No idea. Why don't you ask them?
 

Fang_Farrier

LE
Kit Reviewer
Book Reviewer
If dentists haven't by now (6 months on since first lockdown in February) installed air extraction units which can be rotated to be positioned close to the patients mouth, so AGP's can continue. Then what have they been doing?

If you can highlight such a unit which is clinically practical, hygienic, can be safely decontaminated, where it will exhaust safely, will not interfere with access to the mouth, is patient friendly, can fit around dentist and nurse accessing mouth, and is affordable then feel free to post a link.
 

KnockKnock

Old-Salt
If you can highlight such a unit which is clinically practical, hygienic, can be safely decontaminated, where it will exhaust safely, will not interfere with access to the mouth, is patient friendly, can fit around dentist and nurse accessing mouth, and is affordable then feel free to post a link.
Somebody will hopefully invent such a device, doesn't have to fit around the dentist, just be on the opposite side of patients mouth, to the side the dentist is working?
 

Fang_Farrier

LE
Kit Reviewer
Book Reviewer
Somebody will hopefully invent such a device, doesn't have to fit around the dentist, just be on the opposite side of patients mouth, to the side the dentist is working?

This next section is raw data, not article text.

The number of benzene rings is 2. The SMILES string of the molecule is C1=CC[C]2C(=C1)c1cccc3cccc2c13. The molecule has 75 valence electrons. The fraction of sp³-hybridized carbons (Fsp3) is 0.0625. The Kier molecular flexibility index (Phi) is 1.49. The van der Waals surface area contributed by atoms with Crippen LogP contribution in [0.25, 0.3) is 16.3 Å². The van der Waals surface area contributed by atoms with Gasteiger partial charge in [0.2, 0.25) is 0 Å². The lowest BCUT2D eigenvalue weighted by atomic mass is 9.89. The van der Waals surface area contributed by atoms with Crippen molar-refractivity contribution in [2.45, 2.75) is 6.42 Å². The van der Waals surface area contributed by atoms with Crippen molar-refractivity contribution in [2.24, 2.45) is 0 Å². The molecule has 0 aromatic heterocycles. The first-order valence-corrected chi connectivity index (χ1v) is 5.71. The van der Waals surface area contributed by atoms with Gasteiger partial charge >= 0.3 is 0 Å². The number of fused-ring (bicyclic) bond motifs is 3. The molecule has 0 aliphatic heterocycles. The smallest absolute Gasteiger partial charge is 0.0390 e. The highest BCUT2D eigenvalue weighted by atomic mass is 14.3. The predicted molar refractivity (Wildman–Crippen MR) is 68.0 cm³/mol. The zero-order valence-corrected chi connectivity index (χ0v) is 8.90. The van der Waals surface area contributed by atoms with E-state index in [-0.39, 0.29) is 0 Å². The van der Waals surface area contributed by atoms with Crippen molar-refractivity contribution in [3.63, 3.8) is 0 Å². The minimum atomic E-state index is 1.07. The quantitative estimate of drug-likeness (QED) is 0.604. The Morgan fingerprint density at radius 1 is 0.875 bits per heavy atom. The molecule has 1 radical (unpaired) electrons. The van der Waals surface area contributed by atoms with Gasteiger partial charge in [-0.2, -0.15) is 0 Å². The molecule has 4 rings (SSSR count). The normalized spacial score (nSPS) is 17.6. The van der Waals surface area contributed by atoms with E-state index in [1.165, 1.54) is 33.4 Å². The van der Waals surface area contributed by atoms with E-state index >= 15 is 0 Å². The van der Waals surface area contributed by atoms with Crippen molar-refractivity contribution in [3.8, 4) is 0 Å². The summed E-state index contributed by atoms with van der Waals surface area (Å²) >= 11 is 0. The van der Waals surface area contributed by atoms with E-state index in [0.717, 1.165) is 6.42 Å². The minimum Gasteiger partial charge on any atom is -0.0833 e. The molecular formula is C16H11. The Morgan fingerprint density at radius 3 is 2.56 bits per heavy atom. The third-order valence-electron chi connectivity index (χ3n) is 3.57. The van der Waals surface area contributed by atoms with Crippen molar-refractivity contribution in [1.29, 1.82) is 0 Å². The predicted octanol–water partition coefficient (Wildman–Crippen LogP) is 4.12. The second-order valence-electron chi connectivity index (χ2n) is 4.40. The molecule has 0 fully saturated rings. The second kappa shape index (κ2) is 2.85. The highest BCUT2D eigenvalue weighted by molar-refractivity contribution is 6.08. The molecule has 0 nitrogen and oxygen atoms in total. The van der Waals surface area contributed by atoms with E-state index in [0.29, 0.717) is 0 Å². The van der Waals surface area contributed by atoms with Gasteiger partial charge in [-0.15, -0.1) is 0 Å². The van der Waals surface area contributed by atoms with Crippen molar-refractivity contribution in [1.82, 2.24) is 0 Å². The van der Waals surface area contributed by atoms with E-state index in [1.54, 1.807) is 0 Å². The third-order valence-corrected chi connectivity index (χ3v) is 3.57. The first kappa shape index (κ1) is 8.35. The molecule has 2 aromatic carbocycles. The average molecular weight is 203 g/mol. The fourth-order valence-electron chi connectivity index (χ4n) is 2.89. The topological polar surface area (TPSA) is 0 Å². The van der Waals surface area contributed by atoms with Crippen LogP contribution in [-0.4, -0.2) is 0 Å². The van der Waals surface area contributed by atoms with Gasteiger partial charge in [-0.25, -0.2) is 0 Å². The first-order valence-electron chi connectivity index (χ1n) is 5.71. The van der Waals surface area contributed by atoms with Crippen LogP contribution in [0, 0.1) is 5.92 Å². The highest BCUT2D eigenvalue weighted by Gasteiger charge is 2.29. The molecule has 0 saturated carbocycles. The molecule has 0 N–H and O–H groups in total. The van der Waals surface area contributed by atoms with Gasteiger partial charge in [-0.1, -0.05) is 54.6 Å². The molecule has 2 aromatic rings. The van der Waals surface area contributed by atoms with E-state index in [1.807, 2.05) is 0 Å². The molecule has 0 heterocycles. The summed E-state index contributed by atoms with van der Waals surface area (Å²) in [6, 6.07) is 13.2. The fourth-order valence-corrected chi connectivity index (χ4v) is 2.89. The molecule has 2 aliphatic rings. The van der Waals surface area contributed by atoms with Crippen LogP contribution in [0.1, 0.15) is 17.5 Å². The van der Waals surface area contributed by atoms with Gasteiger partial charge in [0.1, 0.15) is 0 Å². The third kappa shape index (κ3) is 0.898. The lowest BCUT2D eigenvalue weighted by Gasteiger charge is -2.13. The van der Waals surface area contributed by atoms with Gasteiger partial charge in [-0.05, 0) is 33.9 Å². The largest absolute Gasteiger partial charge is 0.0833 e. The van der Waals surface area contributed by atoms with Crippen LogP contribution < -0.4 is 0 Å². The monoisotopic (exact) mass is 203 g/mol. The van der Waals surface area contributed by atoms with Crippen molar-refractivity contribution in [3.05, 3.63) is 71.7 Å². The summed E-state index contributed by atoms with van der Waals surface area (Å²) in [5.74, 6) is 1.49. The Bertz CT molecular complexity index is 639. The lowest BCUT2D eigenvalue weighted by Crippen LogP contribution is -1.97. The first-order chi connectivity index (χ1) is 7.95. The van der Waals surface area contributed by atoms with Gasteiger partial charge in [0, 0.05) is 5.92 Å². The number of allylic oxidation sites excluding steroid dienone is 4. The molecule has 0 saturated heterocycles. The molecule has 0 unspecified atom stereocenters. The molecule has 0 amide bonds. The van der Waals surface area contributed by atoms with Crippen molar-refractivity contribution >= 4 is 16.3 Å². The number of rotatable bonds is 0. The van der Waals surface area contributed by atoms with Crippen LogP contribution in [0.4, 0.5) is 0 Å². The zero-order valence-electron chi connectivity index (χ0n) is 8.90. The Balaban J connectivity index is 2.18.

So you are admitting that the device you wanted dentists to have installed has not yet been invented!


And want it placed where the nurse stands!
 

Fang_Farrier

LE
Kit Reviewer
Book Reviewer

Here's the latest paper on AGPs in Dentistry
 

Here's the latest paper on AGPs in Dentistry
What are you doing bringing facts into this, on a Friday of all days?
 

Fang_Farrier

LE
Kit Reviewer
Book Reviewer

KnockKnock

Old-Salt
So you are admitting that the device you wanted dentists to have installed has not yet been invented!


And want it placed where the nurse stands
Whenever I have been laid out in the dentists chair, there seems plenty of room opposite the dentist where the nurse stands with the hook over suction tube aspirator. A new designed mobile air extractor might have the nurse standing next to something like R2-D2?
 

Fang_Farrier

LE
Kit Reviewer
Book Reviewer
Whenever I have been laid out in the dentists chair, there seems plenty of room opposite the dentist where the nurse stands with the hook over suction tube aspirator. A new designed mobile air extractor might have the nurse standing next to something like R2-D2?

The only thing similar to your suggestion currently available would be the laminar air flow systems in some operating theatres.

However the portable versions suck and filter air before blowing it over the operating site thus preventing dust and nonsterile material landing on it. However it would create a fine aerosol in the rest of the room for any operators to be exposed to.

To reverse the process and have the device suck does not create the laminar flow.

Even the portable devices are large.